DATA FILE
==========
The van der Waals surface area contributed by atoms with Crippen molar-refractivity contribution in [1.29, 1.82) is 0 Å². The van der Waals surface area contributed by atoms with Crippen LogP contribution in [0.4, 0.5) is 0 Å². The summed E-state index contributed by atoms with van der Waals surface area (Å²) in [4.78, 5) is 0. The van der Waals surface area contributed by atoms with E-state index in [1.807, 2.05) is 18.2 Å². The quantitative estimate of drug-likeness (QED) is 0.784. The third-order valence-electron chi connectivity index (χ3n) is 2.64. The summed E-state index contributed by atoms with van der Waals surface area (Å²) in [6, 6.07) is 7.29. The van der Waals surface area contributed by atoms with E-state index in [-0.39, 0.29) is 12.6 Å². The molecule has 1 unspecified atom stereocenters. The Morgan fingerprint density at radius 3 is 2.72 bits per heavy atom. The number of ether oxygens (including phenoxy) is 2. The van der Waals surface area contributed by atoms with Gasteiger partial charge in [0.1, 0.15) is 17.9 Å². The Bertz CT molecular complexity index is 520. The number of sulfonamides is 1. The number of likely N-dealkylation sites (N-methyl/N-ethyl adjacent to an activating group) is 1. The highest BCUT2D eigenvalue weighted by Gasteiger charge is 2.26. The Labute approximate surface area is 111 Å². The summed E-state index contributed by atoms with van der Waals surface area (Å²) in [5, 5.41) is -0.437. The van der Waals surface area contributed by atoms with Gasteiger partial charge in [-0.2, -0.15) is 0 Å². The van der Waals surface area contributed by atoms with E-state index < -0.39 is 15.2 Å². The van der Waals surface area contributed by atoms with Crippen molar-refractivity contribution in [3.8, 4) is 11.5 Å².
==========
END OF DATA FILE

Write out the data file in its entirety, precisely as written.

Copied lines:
The van der Waals surface area contributed by atoms with Crippen molar-refractivity contribution in [1.29, 1.82) is 0 Å². The van der Waals surface area contributed by atoms with Crippen LogP contribution in [0.4, 0.5) is 0 Å². The summed E-state index contributed by atoms with van der Waals surface area (Å²) in [4.78, 5) is 0. The van der Waals surface area contributed by atoms with E-state index in [1.807, 2.05) is 18.2 Å². The quantitative estimate of drug-likeness (QED) is 0.784. The third-order valence-electron chi connectivity index (χ3n) is 2.64. The summed E-state index contributed by atoms with van der Waals surface area (Å²) in [6, 6.07) is 7.29. The van der Waals surface area contributed by atoms with E-state index in [-0.39, 0.29) is 12.6 Å². The molecule has 1 unspecified atom stereocenters. The Morgan fingerprint density at radius 3 is 2.72 bits per heavy atom. The number of ether oxygens (including phenoxy) is 2. The van der Waals surface area contributed by atoms with Gasteiger partial charge in [0.1, 0.15) is 17.9 Å². The Bertz CT molecular complexity index is 520. The number of sulfonamides is 1. The number of likely N-dealkylation sites (N-methyl/N-ethyl adjacent to an activating group) is 1. The highest BCUT2D eigenvalue weighted by Gasteiger charge is 2.26. The Labute approximate surface area is 111 Å². The summed E-state index contributed by atoms with van der Waals surface area (Å²) in [5, 5.41) is -0.437. The van der Waals surface area contributed by atoms with Gasteiger partial charge in [-0.2, -0.15) is 0 Å². The van der Waals surface area contributed by atoms with E-state index < -0.39 is 15.2 Å². The van der Waals surface area contributed by atoms with Crippen molar-refractivity contribution in [3.8, 4) is 11.5 Å².